On Tuesday morning I took our granddaughter, Dominique, and her friend, Sophia, to Wakulla Springs. Sophia had never seen an alligator outside of a zoo setting, so we had high hopes for a sighting.

When we first arrived at Edward Ball State Park rain was falling, and tickets for the boat ride weren’t being sold yet due to the possibility of lightning down the river. The girls donned their hoodies so we could go exploring.

That’s the diving platform above.

The small blue markers strung across the river are the only demarcation between swimming territory and all manner of wildlife including gators, manatees, and snakes. According to the park rangers the only real thing keeping wildlife out of the swimming area is the presence of people.

Occasionally an alligator will cross the line and have to be removed. While the girls were swimming I watched two other swimmers each pull a snake from the water. They assured me that these snakes weren’t venomous, but eeek!

Around noon we were cleared for the boat tour. The rains had cooled everything off, so while we saw a good many gators, they were all in the water.

And I managed to fail at getting a photo of anything other than my fellow passengers, trees, and swampy water.

After lunch the two Texas girls swam in the Florida sunshine for over an hour.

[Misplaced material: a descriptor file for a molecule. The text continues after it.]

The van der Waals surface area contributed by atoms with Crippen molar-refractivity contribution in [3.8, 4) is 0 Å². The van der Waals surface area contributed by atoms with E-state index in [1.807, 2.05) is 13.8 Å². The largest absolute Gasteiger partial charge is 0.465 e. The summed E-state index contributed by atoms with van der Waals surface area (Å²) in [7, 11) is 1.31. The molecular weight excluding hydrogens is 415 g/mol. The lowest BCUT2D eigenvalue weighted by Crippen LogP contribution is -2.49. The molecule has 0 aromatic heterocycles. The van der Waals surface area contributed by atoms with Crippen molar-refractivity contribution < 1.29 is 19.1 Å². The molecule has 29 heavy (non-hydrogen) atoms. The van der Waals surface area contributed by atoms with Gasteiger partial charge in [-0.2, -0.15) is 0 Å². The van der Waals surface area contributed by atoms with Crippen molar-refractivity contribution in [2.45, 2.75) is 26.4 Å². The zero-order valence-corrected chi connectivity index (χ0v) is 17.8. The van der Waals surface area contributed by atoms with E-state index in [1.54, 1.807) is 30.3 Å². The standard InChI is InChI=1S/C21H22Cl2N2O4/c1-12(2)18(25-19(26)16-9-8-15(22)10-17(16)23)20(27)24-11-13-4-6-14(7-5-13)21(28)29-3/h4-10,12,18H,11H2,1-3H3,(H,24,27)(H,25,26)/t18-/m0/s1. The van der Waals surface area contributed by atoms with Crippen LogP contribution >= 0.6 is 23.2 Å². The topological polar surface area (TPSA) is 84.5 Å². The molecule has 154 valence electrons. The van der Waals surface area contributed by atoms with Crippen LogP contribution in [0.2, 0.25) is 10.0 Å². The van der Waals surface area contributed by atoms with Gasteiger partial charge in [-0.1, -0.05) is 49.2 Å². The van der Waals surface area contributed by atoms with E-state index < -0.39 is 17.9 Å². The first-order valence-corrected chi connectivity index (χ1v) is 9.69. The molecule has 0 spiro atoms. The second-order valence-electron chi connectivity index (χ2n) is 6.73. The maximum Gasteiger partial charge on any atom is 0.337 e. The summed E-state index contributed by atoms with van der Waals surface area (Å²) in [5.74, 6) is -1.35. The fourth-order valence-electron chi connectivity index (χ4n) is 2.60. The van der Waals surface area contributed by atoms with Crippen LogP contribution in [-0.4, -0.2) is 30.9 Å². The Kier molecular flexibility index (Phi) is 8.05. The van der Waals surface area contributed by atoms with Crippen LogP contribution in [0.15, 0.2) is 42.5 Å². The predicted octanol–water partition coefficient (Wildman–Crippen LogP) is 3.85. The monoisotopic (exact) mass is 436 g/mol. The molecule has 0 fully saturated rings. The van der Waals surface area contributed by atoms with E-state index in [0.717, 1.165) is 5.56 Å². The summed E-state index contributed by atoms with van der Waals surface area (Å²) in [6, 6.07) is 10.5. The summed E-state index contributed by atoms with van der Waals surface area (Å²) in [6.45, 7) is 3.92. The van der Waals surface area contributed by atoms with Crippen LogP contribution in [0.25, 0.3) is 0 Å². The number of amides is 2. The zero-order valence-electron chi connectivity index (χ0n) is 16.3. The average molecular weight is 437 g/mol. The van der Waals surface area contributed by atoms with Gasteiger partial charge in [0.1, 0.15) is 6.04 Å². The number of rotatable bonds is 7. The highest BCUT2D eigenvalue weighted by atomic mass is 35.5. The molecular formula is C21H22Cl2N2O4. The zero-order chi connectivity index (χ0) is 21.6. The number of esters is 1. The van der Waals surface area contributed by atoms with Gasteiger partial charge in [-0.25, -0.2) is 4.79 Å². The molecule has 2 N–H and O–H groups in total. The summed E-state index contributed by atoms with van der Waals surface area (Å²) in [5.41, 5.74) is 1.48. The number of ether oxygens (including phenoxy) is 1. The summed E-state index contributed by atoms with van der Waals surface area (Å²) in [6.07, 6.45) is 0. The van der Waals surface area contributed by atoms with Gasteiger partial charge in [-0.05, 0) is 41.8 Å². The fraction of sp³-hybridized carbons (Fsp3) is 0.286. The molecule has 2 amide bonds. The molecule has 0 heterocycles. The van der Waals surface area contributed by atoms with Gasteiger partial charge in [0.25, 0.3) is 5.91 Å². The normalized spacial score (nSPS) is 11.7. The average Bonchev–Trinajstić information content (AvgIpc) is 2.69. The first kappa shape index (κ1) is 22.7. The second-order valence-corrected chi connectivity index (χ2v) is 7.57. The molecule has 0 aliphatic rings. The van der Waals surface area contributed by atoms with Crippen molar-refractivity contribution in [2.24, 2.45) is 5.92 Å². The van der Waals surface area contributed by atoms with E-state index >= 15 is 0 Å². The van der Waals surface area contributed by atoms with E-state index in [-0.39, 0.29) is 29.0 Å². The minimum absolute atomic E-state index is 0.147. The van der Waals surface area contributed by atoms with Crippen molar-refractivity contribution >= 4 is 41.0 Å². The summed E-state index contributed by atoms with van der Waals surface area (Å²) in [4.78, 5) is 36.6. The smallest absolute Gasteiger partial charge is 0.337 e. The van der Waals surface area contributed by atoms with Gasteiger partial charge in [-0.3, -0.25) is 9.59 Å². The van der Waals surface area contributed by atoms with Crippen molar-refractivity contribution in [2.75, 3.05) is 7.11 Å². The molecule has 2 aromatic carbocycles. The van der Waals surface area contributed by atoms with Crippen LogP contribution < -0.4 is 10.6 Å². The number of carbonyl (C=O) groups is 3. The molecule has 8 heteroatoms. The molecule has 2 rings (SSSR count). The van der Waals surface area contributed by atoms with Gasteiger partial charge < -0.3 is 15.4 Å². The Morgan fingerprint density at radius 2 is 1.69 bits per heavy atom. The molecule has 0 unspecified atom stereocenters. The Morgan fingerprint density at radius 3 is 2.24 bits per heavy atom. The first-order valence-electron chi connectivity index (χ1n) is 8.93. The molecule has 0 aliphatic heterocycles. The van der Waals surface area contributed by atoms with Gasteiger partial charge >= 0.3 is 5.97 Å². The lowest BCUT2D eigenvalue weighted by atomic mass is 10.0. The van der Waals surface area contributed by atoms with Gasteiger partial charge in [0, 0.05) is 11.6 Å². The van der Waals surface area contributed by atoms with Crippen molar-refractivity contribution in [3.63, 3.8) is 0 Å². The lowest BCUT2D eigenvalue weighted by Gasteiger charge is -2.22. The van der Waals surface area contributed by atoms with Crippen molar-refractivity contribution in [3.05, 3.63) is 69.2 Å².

Meanwhile I reclined on my brightly colored blanket and read.

The girls slept all the way back to Doright Manor, while I sang along to the 60’s channel on Sirius/XM. Now, I need a nap!

Peace, people.

My Morning View

Our little piece of the lake behind Doright Manor is my happy place. From my favorite spot on the sofa I watch the day unfold.

If you look closely you can see one of two fairy houses in the bottom right hand corner. The fairies are stealthy, though, and we only get glimpses of their daily activities.

Occasionally a snowy egret sweeps low over the lake. A pair has nested here every year since we moved in, and most likely long before that.

We haven’t spotted an alligator yet this year, but I’m always watching for the telltale bubbles.

Fish jump, turtles perch on logs, and frogs, who are quiet right now, have a concert scheduled tonight and every night this summer.

Lizards provide entertainment for my cats. They climb the window screens, secure in the knowledge that their furry nemeses are stuck inside on this late spring morning.

Oh, let’s not forget the snakes. We’ve seen a few this year, but the birds and the squirrels give us warning. I click to the squirrels and whistle to the birds.

Who’d have ever thought a girl who grew up in the dry, dusty Texas panhandle would ever get to live in such a place? Certainly not me. It’s heaven.

Peace, people.